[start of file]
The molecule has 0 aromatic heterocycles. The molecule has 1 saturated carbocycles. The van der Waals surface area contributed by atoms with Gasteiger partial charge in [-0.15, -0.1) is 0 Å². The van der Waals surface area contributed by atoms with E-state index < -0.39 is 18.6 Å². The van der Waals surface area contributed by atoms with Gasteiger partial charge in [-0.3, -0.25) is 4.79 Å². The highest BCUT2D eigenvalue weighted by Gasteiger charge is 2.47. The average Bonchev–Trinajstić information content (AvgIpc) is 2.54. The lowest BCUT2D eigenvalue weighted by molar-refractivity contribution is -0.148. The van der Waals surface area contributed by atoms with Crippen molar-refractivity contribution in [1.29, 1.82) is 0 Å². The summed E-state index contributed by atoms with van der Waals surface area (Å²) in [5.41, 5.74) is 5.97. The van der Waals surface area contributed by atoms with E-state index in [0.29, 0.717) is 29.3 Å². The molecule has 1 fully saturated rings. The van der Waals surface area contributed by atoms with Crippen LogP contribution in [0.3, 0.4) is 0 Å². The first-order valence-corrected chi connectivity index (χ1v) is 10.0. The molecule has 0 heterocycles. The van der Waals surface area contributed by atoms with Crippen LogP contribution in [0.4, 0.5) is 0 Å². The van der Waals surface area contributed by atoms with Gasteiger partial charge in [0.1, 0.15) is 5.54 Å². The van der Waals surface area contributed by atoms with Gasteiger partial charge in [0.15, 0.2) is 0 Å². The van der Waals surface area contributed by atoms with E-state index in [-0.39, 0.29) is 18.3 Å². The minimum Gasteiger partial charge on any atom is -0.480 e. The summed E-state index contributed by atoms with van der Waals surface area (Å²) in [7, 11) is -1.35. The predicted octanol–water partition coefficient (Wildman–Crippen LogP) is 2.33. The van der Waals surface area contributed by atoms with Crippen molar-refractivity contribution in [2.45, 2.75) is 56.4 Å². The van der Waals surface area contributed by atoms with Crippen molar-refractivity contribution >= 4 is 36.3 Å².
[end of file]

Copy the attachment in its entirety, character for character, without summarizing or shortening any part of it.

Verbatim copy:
The molecule has 0 aromatic heterocycles. The molecule has 1 saturated carbocycles. The van der Waals surface area contributed by atoms with Gasteiger partial charge in [-0.15, -0.1) is 0 Å². The van der Waals surface area contributed by atoms with E-state index < -0.39 is 18.6 Å². The van der Waals surface area contributed by atoms with Gasteiger partial charge in [-0.3, -0.25) is 4.79 Å². The highest BCUT2D eigenvalue weighted by Gasteiger charge is 2.47. The average Bonchev–Trinajstić information content (AvgIpc) is 2.54. The lowest BCUT2D eigenvalue weighted by molar-refractivity contribution is -0.148. The van der Waals surface area contributed by atoms with Crippen molar-refractivity contribution in [1.29, 1.82) is 0 Å². The summed E-state index contributed by atoms with van der Waals surface area (Å²) in [5.41, 5.74) is 5.97. The van der Waals surface area contributed by atoms with E-state index in [0.29, 0.717) is 29.3 Å². The molecule has 1 fully saturated rings. The van der Waals surface area contributed by atoms with Crippen LogP contribution in [0.3, 0.4) is 0 Å². The first-order valence-corrected chi connectivity index (χ1v) is 10.0. The molecule has 0 heterocycles. The van der Waals surface area contributed by atoms with Crippen LogP contribution in [0.4, 0.5) is 0 Å². The van der Waals surface area contributed by atoms with Gasteiger partial charge in [0.1, 0.15) is 5.54 Å². The van der Waals surface area contributed by atoms with Gasteiger partial charge in [0.15, 0.2) is 0 Å². The van der Waals surface area contributed by atoms with E-state index in [-0.39, 0.29) is 18.3 Å². The minimum Gasteiger partial charge on any atom is -0.480 e. The summed E-state index contributed by atoms with van der Waals surface area (Å²) in [7, 11) is -1.35. The predicted octanol–water partition coefficient (Wildman–Crippen LogP) is 2.33. The van der Waals surface area contributed by atoms with Crippen molar-refractivity contribution in [2.45, 2.75) is 56.4 Å². The van der Waals surface area contributed by atoms with Crippen molar-refractivity contribution >= 4 is 36.3 Å².